Hedge funds and discretionary liquidity restrictions

Adam L. Aiken, Christopher P. Clifford, Jesse A. Ellis

Research output: Contribution to journalArticlepeer-review

29 Scopus citations


We study hedge funds that imposed discretionary liquidity restrictions (DLRs) on investor shares during the financial crisis. DLRs prolong fund life, but impose liquidity costs on investors, creating a potential conflict of interest. Ostensibly, funds establish DLRs to limit performance-driven withdrawals that could force fire sales of illiquid assets. However, after they restrict investor liquidity, DLR funds do not reduce illiquid stock sales and underperform a control sample of non-DLR funds. Consequently, DLRs appear to negatively impact fund family reputation. After the crisis, funds from DLR families faced difficulties raising capital and were more likely to cut their fees.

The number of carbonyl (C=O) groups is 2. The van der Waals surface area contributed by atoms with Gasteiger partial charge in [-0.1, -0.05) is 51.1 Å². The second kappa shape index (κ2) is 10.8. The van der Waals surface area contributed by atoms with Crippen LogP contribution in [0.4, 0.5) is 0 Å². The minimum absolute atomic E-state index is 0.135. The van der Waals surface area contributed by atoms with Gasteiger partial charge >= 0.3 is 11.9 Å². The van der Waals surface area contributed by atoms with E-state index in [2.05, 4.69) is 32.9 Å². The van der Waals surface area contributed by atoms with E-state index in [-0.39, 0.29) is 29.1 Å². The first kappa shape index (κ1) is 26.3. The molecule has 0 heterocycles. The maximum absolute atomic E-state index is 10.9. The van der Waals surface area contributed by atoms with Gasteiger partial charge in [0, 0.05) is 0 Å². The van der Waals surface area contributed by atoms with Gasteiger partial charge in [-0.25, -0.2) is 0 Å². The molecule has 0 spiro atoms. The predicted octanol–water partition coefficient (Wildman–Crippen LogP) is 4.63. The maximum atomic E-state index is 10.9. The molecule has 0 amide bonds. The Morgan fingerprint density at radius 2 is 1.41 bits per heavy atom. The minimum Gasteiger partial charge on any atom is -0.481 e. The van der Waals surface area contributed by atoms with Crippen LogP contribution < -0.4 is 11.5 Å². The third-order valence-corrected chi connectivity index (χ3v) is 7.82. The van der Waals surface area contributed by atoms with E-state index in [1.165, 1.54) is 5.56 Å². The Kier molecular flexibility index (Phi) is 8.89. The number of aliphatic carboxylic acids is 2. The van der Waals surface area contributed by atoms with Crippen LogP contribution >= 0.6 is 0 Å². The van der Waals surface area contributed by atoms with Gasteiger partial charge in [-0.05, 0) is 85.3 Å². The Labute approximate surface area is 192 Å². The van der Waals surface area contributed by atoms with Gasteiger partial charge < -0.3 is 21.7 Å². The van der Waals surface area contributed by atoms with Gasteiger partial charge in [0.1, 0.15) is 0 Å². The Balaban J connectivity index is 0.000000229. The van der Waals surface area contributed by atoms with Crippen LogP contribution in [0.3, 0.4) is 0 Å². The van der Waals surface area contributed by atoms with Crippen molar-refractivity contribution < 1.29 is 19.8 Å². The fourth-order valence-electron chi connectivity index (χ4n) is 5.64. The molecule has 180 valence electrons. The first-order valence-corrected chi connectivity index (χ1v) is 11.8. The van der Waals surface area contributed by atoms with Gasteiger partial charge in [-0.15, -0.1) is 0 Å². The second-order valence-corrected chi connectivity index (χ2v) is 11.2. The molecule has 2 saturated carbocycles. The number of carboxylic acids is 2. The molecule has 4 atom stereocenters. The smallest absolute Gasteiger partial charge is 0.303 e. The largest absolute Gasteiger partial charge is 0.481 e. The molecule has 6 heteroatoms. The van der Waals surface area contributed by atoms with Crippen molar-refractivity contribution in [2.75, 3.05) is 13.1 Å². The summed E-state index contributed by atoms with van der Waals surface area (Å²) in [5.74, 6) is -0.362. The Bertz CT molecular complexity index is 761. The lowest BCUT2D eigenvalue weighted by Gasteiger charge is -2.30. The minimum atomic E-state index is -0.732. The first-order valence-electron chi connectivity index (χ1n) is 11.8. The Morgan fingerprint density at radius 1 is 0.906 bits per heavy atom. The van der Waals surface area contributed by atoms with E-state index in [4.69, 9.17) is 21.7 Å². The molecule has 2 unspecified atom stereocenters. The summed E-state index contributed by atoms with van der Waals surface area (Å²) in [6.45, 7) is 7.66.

Original languageEnglish
Pages (from-to)197-218
Number of pages22
JournalJournal of Financial Economics
Issue number1
StatePublished - Apr 1 2015

Bibliographical note

Publisher Copyright:
© 2015 Elsevier B.V.


  • Discretionary liquidity
  • Hedge funds
  • Liquidity

ASJC Scopus subject areas

  • Accounting
  • Finance
  • Economics and Econometrics
  • Strategy and Management


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